Airplane Urban Legends Debunked

Posted Nov 6th 2009 03:29 PMUpdated Mar 18th 2010 10:43 AM

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Chad Magiera, flickr

Have you ever worried about having your intestines sucked out by the powerful flush of an airline toilet? What about being hit by lightning on a flight? If you have, you're not alone. Airline rumors have circulated for decades and range from the outlandish (exploding breast implants) to the understandable (dying in a fiery collision). Believe it or not, your chances of dying-even if your plane crashes-are incredibly slim (the National Transportation Safety Board found that the survival rate for airplane crashes was a reassuring 95.7 percent). Here, we investigate, and debunk, some of the more popular airplane myths.

MYTH: Flushing While Sitting Can Suction You to the Toilet Seat
Of all the lavatory legends, this seems to have the most...traction. We all see and hear the powerful vacuum suction by which airplane toilets do their business (and do away with yours). Reuters once reported that a female passenger had filed a complaint against Scandinavian Airlines about being stuck to the seat; this was later discovered to be fictitious. The wildest variation claims your intestines could be "hoovered." That would certainly suck, but it just ain't gonna happen.



MYTH: Breast Implants Burst Above a Certain Altitude
False. According to some rumors, breast implants can "explode" in any atmosphere with extremely high or low air pressure, and flying high in the sky (or scuba diving in the deep) qualify. Implants do change subtly (you may even notice them temporarily expand in size), but if the atmospheric pressure were that smothering, everyone would combust. We'd worry more about whether fellow passengers think they're fake.



MYTH: Aircraft Toilets Often Discharge Waste When Flushed
Planes don't jettison sewage mid-flight. In fact, waste is collected in a secure holding tank which no plane crew can dump while in the air. The tank can only be discharged via an exterior valve by the ground crew. But the legend isn't total garbage. On rare occasions effluent does plunge earthward, usually due to a leak that permits waste (commingled with blue deodorizing fluid) to freeze on the plane's exterior. Gravity can cause those clumps, dubbed "Blue Ice" by the FAA, to fall. UFOs (Unidentified Flying Ordure) have occurred at least a dozen times in the past two decades, from Lynn, Massachusetts to Chino, California. And just to dispel another myth, those surprise strikes are unlikely to kill anyone.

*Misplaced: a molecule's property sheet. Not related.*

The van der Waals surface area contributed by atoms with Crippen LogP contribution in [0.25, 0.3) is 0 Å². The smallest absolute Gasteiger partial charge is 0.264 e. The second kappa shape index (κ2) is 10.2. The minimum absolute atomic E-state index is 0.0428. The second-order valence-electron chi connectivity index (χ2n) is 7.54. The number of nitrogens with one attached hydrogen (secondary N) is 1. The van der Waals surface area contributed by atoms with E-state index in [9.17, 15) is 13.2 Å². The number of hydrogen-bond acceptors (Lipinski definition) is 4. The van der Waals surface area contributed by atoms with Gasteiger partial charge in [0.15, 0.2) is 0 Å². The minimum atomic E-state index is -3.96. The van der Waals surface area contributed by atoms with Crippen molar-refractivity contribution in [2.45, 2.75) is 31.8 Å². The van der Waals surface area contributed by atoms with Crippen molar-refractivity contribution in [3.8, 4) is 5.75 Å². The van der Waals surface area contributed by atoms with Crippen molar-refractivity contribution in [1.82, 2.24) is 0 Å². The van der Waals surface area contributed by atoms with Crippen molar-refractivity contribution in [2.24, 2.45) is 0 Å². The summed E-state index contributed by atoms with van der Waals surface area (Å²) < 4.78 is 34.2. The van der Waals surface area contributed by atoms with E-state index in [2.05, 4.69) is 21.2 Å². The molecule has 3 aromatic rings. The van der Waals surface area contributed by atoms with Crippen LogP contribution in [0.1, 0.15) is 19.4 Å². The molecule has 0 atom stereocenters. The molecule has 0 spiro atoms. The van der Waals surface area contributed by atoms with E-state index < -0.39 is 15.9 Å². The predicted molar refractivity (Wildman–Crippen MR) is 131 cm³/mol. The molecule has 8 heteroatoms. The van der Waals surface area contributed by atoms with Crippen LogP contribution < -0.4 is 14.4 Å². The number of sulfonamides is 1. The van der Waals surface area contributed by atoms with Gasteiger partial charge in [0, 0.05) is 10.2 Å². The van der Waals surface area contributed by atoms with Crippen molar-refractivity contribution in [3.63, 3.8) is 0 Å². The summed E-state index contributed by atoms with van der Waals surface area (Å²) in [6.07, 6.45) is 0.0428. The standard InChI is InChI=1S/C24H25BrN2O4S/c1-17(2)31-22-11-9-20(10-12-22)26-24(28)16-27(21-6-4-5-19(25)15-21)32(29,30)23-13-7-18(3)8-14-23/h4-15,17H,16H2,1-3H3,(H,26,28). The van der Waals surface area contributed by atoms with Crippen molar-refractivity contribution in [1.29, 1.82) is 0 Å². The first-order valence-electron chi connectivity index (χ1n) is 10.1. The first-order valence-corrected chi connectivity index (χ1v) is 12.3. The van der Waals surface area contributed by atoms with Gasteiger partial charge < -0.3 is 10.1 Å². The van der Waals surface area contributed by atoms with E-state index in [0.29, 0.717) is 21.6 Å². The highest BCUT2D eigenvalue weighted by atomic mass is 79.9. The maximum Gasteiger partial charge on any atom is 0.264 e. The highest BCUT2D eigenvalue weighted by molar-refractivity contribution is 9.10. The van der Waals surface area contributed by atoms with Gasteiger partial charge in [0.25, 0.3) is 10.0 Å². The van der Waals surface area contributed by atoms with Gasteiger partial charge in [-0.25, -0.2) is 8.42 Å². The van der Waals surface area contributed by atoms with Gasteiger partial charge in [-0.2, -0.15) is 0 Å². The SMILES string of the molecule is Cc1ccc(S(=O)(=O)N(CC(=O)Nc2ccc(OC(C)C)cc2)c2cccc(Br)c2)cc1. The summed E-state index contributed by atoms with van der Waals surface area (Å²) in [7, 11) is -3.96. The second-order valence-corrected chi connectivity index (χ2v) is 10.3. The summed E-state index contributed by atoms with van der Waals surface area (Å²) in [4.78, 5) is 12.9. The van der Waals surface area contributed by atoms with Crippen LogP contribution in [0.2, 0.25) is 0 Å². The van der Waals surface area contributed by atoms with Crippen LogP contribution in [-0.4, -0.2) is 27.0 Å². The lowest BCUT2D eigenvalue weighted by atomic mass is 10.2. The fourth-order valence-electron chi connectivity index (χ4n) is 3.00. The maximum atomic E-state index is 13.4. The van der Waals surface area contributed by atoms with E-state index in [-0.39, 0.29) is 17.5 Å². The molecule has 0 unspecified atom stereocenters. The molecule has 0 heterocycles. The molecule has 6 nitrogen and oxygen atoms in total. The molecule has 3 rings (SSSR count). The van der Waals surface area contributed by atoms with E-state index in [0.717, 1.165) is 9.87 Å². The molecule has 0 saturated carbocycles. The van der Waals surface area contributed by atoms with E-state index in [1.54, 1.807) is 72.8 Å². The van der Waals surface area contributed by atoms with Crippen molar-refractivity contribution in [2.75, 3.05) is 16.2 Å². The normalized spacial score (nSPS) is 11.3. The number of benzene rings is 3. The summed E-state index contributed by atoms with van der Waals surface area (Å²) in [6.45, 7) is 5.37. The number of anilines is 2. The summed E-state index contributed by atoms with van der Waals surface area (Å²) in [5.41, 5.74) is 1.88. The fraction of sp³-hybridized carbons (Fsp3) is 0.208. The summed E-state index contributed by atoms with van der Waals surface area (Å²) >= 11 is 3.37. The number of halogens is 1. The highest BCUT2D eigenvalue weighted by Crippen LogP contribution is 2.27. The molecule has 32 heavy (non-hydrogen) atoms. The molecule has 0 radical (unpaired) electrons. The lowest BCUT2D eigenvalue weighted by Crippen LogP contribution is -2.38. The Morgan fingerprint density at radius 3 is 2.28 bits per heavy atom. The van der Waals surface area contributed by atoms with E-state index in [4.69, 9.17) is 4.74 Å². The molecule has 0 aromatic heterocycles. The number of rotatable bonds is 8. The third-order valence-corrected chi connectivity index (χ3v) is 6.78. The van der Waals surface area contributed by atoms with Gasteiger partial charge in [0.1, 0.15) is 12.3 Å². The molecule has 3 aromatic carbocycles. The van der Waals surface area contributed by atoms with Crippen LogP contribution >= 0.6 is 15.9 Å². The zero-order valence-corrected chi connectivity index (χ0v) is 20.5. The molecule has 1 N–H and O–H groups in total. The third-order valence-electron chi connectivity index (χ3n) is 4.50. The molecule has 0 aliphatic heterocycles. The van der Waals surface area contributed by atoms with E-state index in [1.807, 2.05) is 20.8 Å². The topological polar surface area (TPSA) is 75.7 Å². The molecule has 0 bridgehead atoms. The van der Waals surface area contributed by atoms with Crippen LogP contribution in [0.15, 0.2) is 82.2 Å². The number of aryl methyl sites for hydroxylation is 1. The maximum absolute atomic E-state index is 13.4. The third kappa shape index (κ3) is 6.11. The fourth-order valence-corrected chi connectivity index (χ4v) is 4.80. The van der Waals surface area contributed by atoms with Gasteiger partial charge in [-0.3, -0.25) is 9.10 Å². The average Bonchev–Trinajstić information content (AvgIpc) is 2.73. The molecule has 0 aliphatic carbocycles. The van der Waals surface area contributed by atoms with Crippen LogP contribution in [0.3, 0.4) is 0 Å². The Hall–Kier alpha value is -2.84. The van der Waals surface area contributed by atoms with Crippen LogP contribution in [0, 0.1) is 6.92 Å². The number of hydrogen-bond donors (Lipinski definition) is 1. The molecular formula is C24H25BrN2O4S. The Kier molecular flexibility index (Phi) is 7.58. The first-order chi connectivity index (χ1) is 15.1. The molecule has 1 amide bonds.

MYTH: Killer Spiders Lurk Under Toilet Seats
The rumor of deadly spiders being found underneath airplane toilet seats has circulated for at least ten years. In August 1999, a prank e-mail masquerading as news warned of the arachnius gluteus or South American Blush Spider. Five people allegedly died either at or on flights to Chicago's Blare Airport, whereupon the Civilian Aeronautics Board (CAB) discovered nests on four planes. Alas, there's no such spider (gluteus? c'mon people), airport, or aviation committee, nor does the medical journal that reported the story exist. To increase the tale's credibility, subsequent hoaxes used the name of an actual arachnid found in Asia, telamonia dimidiata. But not only would aircraft disinfectant likely kill the spiders, that species isn't toxic. The 2006 film Snakes on a Plane spawned several fresh Internet hoaxes about dangerous fauna, but so far none has reared its ugly head.



MYTH: You Can't Be Arrested for Going to the Potty
Well, this one depends on the circumstances, of course. Last spring, Joao Correa allegedly assaulted a Delta flight attendant who barred his way with the beverage cart and wouldn't permit him to use the Business Class restroom (yes, there's a rarely-enforced, vague TSA security directive that Economy passengers can't upgrade when the need arises). He was charged with assault after pulling her arm and arrested by the FBI upon landing. After spending two nights in jail, Correa acknowledged that he didn't handle the situation correctly and a deal was negotiated. It was a stipulation that most people found crappy, however, especially considering that first class travelers have gotten away with more egregious acts without landing in jail-an inebriated United Airlines passenger, for example, once became so incensed when attendants cut him off that he defecated on a serving cart and tracked his poop through the main cabin. He was banned from the airline for life, but didn't end up behind bars.

MYTH: Bathroom Water is Potable
The lav is hardly the most sanitary area anyway (don't go barefoot!): E. coli and other bacteria thrive all over the restroom. In 2002, the Wall Street Journal played taps over the tap water, collecting sample vials from 14 flights and reporting partying pathogens from Salmonella to insect eggs. According to the Environmental Protection Agency's website, a 2004 study of 7,812 water samples sourced from 2,316 planes found 2.8 percent positive for total coliform bacteria; another analysis of 327 planes concluded contamination levels were 15 percent. Tanks typically aren't cleaned daily, which means that they could potentially pick up germs in any country they visit. Even scarier? Galley water may not be much better (individuals with suppressed immune systems should even avoid hot beverages). The EPA is drafting new rules for airplane water. Though the Air Transport Association advocacy group claims individual studies under EPA oversight found cleaner results, nearly 50 airlines signed water-testing protocol agreements. Still, bottled water may be the more reassuring, if not safer choice.